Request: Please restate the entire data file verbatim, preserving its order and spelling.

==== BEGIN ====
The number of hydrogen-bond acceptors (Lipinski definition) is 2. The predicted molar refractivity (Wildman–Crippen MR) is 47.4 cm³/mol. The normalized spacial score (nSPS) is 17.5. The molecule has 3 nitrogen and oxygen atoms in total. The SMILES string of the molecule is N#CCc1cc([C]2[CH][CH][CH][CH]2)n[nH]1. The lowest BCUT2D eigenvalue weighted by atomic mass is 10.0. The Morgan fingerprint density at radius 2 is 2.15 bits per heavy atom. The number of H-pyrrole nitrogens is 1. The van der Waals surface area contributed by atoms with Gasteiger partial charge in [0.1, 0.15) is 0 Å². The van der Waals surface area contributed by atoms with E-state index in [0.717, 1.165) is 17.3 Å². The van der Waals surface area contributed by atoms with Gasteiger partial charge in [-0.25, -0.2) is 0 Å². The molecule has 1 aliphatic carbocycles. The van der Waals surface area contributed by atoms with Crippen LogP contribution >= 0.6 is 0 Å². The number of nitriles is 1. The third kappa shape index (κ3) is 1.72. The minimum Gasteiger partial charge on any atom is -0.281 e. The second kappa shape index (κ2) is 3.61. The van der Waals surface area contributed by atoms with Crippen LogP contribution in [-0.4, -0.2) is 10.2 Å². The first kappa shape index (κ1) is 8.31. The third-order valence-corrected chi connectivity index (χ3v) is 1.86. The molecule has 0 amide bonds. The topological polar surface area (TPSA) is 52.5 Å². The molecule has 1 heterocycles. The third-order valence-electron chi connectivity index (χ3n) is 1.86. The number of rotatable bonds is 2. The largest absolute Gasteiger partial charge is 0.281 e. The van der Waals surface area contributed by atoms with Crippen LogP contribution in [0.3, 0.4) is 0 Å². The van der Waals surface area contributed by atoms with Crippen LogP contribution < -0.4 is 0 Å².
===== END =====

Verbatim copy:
The number of hydrogen-bond acceptors (Lipinski definition) is 2. The predicted molar refractivity (Wildman–Crippen MR) is 47.4 cm³/mol. The normalized spacial score (nSPS) is 17.5. The molecule has 3 nitrogen and oxygen atoms in total. The SMILES string of the molecule is N#CCc1cc([C]2[CH][CH][CH][CH]2)n[nH]1. The lowest BCUT2D eigenvalue weighted by atomic mass is 10.0. The Morgan fingerprint density at radius 2 is 2.15 bits per heavy atom. The number of H-pyrrole nitrogens is 1. The van der Waals surface area contributed by atoms with Gasteiger partial charge in [0.1, 0.15) is 0 Å². The van der Waals surface area contributed by atoms with E-state index in [0.717, 1.165) is 17.3 Å². The van der Waals surface area contributed by atoms with Gasteiger partial charge in [-0.25, -0.2) is 0 Å². The molecule has 1 aliphatic carbocycles. The van der Waals surface area contributed by atoms with Crippen LogP contribution >= 0.6 is 0 Å². The number of nitriles is 1. The third kappa shape index (κ3) is 1.72. The minimum Gasteiger partial charge on any atom is -0.281 e. The second kappa shape index (κ2) is 3.61. The van der Waals surface area contributed by atoms with Crippen LogP contribution in [-0.4, -0.2) is 10.2 Å². The first kappa shape index (κ1) is 8.31. The third-order valence-corrected chi connectivity index (χ3v) is 1.86. The molecule has 0 amide bonds. The topological polar surface area (TPSA) is 52.5 Å². The molecule has 1 heterocycles. The third-order valence-electron chi connectivity index (χ3n) is 1.86. The number of rotatable bonds is 2. The largest absolute Gasteiger partial charge is 0.281 e. The van der Waals surface area contributed by atoms with Crippen LogP contribution in [0.3, 0.4) is 0 Å². The van der Waals surface area contributed by atoms with Crippen LogP contribution < -0.4 is 0 Å².